A global pandemic was never going to be kind on a couple whose livelihood revolves around social gatherings.
But that doesn’t mean the word ‘optimistic’ has been entirely omitted from the vocabulary of long-time Queenstown musicians Lindsay and Ailsa Woods.
The Hanley’s Farm couple founded LA Social in 2006, a corporate events and weddings band that performs up to 200 shows a year across New Zealand and overseas.
The group works with around 20 different musicians, many of whom are from Queenstown-Lakes.
But with the arrival of Covid-19 in NZ, it’s impossible to say when the Woods will next sing Wonderwall to an audience several beers deep.
LA Social’s international cancellations for 2020 include an event set to involve 40,000 people at the BMW headquarters outside Munich.
Despite their business being non-existent for the foreseeable future, the Woods appear to be in good spirits.
Raised in the Wakatipu Basin, Ailsa says she’s seen four different recessions hit the region in her lifetime.
“I remember in the ‘80s people losing their houses but it was 20 per cent interest rates, so it was bad,” Ailsa says.
Yet Lindsay believes there’s no question this is the biggest crisis the area has ever seen.
“But, it’s interesting to have been through a few challenging times financially and know what that has looked like in the past, in Queenstown in particular … it’s not great but it does get better,” he says.
The Woods say their business first took a hit from Covid-19 in February after a number of international clients began to cancel.
The two agree if the virus had arrived in November or December, LA Social and similar entertainment-based businesses would have missed out on the busy summer months they all heavily rely on.
“Our reserves would have been low because we would’ve already come through last winter and spring, and been living off fat and counting on the summer,” Lindsay says.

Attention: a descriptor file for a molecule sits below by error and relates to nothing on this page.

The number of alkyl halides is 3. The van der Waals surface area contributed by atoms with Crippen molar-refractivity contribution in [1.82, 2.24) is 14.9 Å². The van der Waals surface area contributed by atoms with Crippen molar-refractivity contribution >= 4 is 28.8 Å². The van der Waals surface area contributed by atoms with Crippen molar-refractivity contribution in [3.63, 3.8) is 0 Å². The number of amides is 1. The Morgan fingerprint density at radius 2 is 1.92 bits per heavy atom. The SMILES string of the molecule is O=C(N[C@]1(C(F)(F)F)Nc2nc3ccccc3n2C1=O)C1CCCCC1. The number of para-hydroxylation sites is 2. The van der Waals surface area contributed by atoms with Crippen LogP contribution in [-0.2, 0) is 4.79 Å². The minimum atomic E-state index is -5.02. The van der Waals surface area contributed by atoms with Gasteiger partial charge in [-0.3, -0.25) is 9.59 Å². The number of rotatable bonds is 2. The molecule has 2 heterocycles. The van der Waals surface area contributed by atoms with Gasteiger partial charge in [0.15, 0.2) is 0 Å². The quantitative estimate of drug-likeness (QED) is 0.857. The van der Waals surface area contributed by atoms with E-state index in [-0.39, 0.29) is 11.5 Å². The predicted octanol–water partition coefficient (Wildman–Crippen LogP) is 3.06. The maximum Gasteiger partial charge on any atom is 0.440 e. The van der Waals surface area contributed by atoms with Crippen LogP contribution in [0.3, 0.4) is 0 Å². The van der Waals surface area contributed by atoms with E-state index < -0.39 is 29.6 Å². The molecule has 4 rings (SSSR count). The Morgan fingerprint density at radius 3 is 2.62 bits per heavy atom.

Coming into the Covid-19 era off the back of a busy summer, the Woods confess they haven’t been particularly productive during the government-sanctioned lockdown — an approach they say has probably been for the best.
“We got to the end of the season and I was just exhausted and ready to curl up and close the curtain,” Lindsay says.
“That’s kind of what we’ve done a little bit, is actually try not to be a dick to yourself and actually try to rest.”
The empty-nesters feel everyone is starting to realise more than ever just how social we are as a species.
“We’ve had so many Zoom calls, and they’re brilliant,’’ Lindsay says.
‘‘But are they as good as having a chat with your friends anywhere, in reality?
‘‘They’re a pale imitation.”
With the band regularly playing gigs throughout the South Island pre-Covid-19, Invercargill-born Lindsay says LA Social will now be looking to the regions and towns more than ever.
“Our world is Aotearoa NZ, that’s the future for us, the domestic world.
‘‘We’re lucky, we’re not exclusively a Queenstown band.”
While it’s not clear when they’ll next hit the stage, Ailsa has faith in the region she’s long called home.
“I’m optimistic that Queenstowners are very resilient, and they’re so innovative.
‘‘They will make this work,” Ailsa says.
Naturally she extends this positive attitude to her business.
“In terms of weddings, people still love one another, that’s not changing.
“By the time we get out of here, people are going to have this longing to be able to join together again and to be able to dance and sing.”